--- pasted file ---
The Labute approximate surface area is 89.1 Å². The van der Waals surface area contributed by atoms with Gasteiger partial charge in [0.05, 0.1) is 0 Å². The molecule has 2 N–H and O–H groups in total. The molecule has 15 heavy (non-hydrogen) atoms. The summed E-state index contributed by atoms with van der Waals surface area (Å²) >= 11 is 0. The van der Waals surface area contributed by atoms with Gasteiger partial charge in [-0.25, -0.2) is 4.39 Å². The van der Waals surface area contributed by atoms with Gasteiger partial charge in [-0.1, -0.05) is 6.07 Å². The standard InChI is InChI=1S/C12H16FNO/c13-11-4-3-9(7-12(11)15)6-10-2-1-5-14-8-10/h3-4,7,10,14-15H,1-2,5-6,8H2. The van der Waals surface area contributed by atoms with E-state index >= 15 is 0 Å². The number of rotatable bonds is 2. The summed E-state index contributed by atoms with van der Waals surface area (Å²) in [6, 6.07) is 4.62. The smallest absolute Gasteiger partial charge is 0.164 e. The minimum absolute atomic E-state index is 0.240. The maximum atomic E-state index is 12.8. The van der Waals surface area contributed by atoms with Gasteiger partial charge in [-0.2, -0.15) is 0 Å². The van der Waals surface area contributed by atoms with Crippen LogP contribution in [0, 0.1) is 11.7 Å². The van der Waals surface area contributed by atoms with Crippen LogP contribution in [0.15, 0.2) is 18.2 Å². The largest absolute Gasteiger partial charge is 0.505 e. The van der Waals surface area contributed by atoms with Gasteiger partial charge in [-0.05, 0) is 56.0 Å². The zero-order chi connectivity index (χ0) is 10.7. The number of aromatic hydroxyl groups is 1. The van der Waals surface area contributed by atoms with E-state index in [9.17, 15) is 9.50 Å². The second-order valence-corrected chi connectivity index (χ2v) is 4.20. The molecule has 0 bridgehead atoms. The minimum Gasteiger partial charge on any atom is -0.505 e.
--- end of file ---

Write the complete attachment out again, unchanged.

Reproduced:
The Labute approximate surface area is 89.1 Å². The van der Waals surface area contributed by atoms with Gasteiger partial charge in [0.05, 0.1) is 0 Å². The molecule has 2 N–H and O–H groups in total. The molecule has 15 heavy (non-hydrogen) atoms. The summed E-state index contributed by atoms with van der Waals surface area (Å²) >= 11 is 0. The van der Waals surface area contributed by atoms with Gasteiger partial charge in [-0.25, -0.2) is 4.39 Å². The van der Waals surface area contributed by atoms with Gasteiger partial charge in [-0.1, -0.05) is 6.07 Å². The standard InChI is InChI=1S/C12H16FNO/c13-11-4-3-9(7-12(11)15)6-10-2-1-5-14-8-10/h3-4,7,10,14-15H,1-2,5-6,8H2. The van der Waals surface area contributed by atoms with E-state index >= 15 is 0 Å². The number of rotatable bonds is 2. The summed E-state index contributed by atoms with van der Waals surface area (Å²) in [6, 6.07) is 4.62. The smallest absolute Gasteiger partial charge is 0.164 e. The minimum absolute atomic E-state index is 0.240. The maximum atomic E-state index is 12.8. The van der Waals surface area contributed by atoms with Gasteiger partial charge in [-0.2, -0.15) is 0 Å². The van der Waals surface area contributed by atoms with Crippen LogP contribution in [0, 0.1) is 11.7 Å². The van der Waals surface area contributed by atoms with Crippen LogP contribution in [0.15, 0.2) is 18.2 Å². The largest absolute Gasteiger partial charge is 0.505 e. The van der Waals surface area contributed by atoms with Gasteiger partial charge in [-0.05, 0) is 56.0 Å². The zero-order chi connectivity index (χ0) is 10.7. The number of aromatic hydroxyl groups is 1. The van der Waals surface area contributed by atoms with E-state index in [9.17, 15) is 9.50 Å². The second-order valence-corrected chi connectivity index (χ2v) is 4.20. The molecule has 0 bridgehead atoms. The minimum Gasteiger partial charge on any atom is -0.505 e.